Asharq Al-awsat English https://aawsat.com/english Middle-east and International News and Opinion from Asharq Al-awsat Newspaper http://feedly.com/icon.svg

Five Tombs of Senior Statesmen Discovered in Egypt

Five Tombs of Senior Statesmen Discovered in Egypt

Saturday, 19 March, 2022 - 07:45
Sarcophaguses that are around 2,500 years old, from the newly discovered burial site near Egypt's Saqqara necropolis, are seen during a presentation in Giza, Egypt November 14, 2020. REUTERS/Mohamed Abd El Ghany/File Photo

The Egyptian Ministry of Tourism and Antiquities has announced the discovery of five historic cemeteries in the Saqqara region, Giza, (western Cairo) that belong to major statesmen from the Old Kingdom (2686-2181 BC), and the First Intermediate Period (2181-2055 BC), dating to over 4,600 years ago. The ministry organizes a media tour in the site on Saturday to explore the cemeteries.


Minister of Tourism and Antiquities Khaled El Anani visited the discovery site to examine the excavation works led by the Egyptian mission near the King Merenre pyramid in Saqqara. “Five engraved cemeteries containing burials and antiquities from the Old Kingdom and the First Intermediate Period have been discovered in the Saqqara region, which saw many archeological discoveries in the past years,” the minister noted in an official statement.


“This discovery will help rewrite the First Intermediate Period in the Egyptian history because it could provide more information about those who lived and ruled during that period. It was a critical phase in the Egyptian history, it saw the political and economic collapse of the state, the independence of rulers each in his region, and an economic deterioration caused by wasting the state’s resources on building the pyramids in the Old Kingdom, in addition to the scarcity of Nile water and its impact on agriculture,” Dr. Hussein Abdul Bassir, director of the Bibliotheca Alexandrina (BA), told Asharq Al-Awsat.


Saqqara is a part of the Memphis cemetery, located 40 km west of Cairo, and was named after God Seker from the Old Kingdom. The region is an open museum featuring antiquities from different eras of the Egyptian history.

“The first cemetery, burying a senior statesman named Eri, includes a well leading to a burial chamber with engraved walls featuring funerary drawings including sacrifices tables, the palace’s façade, containers of the seven oils, a huge tomb built of limestone, and a collection of engraved pieces that belonged to the cemetery’s owner,” said Mostafa Waziri, secretary-general of the Supreme Council of Antiquities of Egypt and head of the Saqqara mission, in a press statement.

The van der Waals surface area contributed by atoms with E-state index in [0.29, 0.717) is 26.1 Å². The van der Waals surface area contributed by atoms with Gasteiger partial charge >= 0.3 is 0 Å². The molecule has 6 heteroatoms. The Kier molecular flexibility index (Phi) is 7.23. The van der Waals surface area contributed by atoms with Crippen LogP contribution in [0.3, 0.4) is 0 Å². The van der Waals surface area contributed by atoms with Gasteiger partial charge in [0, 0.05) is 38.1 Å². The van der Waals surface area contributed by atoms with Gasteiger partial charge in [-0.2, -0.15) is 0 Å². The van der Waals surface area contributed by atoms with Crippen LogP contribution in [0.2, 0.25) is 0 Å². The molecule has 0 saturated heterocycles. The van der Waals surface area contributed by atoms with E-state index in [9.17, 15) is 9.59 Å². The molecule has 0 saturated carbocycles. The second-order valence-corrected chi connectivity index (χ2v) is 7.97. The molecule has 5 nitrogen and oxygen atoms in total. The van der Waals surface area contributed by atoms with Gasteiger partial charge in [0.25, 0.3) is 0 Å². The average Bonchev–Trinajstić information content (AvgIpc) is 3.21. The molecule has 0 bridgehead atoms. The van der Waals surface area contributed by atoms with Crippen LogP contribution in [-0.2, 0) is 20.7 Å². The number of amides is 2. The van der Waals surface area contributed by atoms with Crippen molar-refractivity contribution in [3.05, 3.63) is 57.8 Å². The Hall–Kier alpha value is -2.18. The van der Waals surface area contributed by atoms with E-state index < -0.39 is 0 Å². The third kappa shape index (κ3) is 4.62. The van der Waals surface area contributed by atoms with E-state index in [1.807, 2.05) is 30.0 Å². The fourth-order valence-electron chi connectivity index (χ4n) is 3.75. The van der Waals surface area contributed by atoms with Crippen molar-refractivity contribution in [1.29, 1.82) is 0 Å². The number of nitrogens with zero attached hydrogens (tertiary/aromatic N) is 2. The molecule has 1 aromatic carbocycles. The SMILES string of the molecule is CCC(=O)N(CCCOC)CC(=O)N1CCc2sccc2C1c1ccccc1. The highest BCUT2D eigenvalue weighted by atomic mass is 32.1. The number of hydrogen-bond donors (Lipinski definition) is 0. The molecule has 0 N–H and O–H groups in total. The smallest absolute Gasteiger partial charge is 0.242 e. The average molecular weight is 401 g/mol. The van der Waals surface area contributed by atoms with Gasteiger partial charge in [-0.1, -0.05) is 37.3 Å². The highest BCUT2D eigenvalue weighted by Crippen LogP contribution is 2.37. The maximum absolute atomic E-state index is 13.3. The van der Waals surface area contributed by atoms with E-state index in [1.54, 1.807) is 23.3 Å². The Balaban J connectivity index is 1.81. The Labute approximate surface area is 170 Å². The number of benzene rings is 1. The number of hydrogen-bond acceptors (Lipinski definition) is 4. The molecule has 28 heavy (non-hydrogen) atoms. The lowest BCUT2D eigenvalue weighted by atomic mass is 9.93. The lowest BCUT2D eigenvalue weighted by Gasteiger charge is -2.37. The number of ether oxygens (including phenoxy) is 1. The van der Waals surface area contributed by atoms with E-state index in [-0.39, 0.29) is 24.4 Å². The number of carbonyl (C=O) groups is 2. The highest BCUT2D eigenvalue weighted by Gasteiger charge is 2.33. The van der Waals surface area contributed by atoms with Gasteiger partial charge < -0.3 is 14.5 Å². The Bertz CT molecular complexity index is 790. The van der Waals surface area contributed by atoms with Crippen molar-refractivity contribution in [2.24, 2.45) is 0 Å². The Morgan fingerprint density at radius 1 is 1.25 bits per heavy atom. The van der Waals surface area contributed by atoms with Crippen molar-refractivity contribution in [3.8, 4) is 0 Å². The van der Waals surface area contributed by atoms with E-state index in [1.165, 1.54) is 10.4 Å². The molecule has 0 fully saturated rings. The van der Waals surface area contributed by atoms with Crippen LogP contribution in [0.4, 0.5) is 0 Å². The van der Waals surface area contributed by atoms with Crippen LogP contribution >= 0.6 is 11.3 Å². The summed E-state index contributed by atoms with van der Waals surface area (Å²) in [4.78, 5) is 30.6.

“The archeological mission currently works on cleaning and documenting the discovered cemeteries,” he added.


The second cemetery, a rectangle-shaped well belongs to the wife of a man named ‘Yart’. The third belongs to a man who had many titles including the supervisor of the grand house. The fourth cemetery belongs to a lady, ‘Betty’ who held many titles; it’s a rectangular well located at six meters underground. Built for a man called ‘Heno’, the fifth cemetery is a rectangular well built at seven meters underground. Its owner had many titles including the supervisor of the royal palace and the mayor.


The Pyramid of Djoser, the oldest stone construction in history, is Saqqara’s most known landmark. The Saqqara archeological site includes the cemeteries of kings and senior statesmen from the 1st and 2nd Dynasties, in addition to king pyramids from the 5th and 6th Dynasties including the King Wenis Pyramid, who was the first to engrave his burial chamber with texts to protect himself during his journey in the other world.


The region also features cemeteries of statesmen from the Old Kingdom, the First Intermediate Period, the Middle Kingdom of Egypt (2055-1650 BC), and the New Kingdom (1550-1069 BC) known for its unique architecture and constructions such as the cemetery of King Horemheb (1323-1295 BC).


The region also houses the cemetery of sacred calf Apis, known as Serapeum of Saqqara, which was used from the 18th Dynasty until the Ptolemaic Kingdom. But Saqqara is not only Pharaonic; it includes Coptic landmarks such as the Monastery of Anba Ermia, located to the southeast of King Djoser’s pyramid collection. The Monastery was used until the 10th century AD.


Over the past year, Saqqara witnessed many archeological discoveries including hundreds of colored tombs containing well-preserved mummies of senior statesmen and priests from the 26th Dynasty, selected among the world’s top 10 archeological discoveries in 2020. Two cemeteries of priest Wa Ti, and the supervisor of the royal palace ‘Khoy’, in addition to several cat cemeteries were unearthed last year as well.


Editor Picks

Multimedia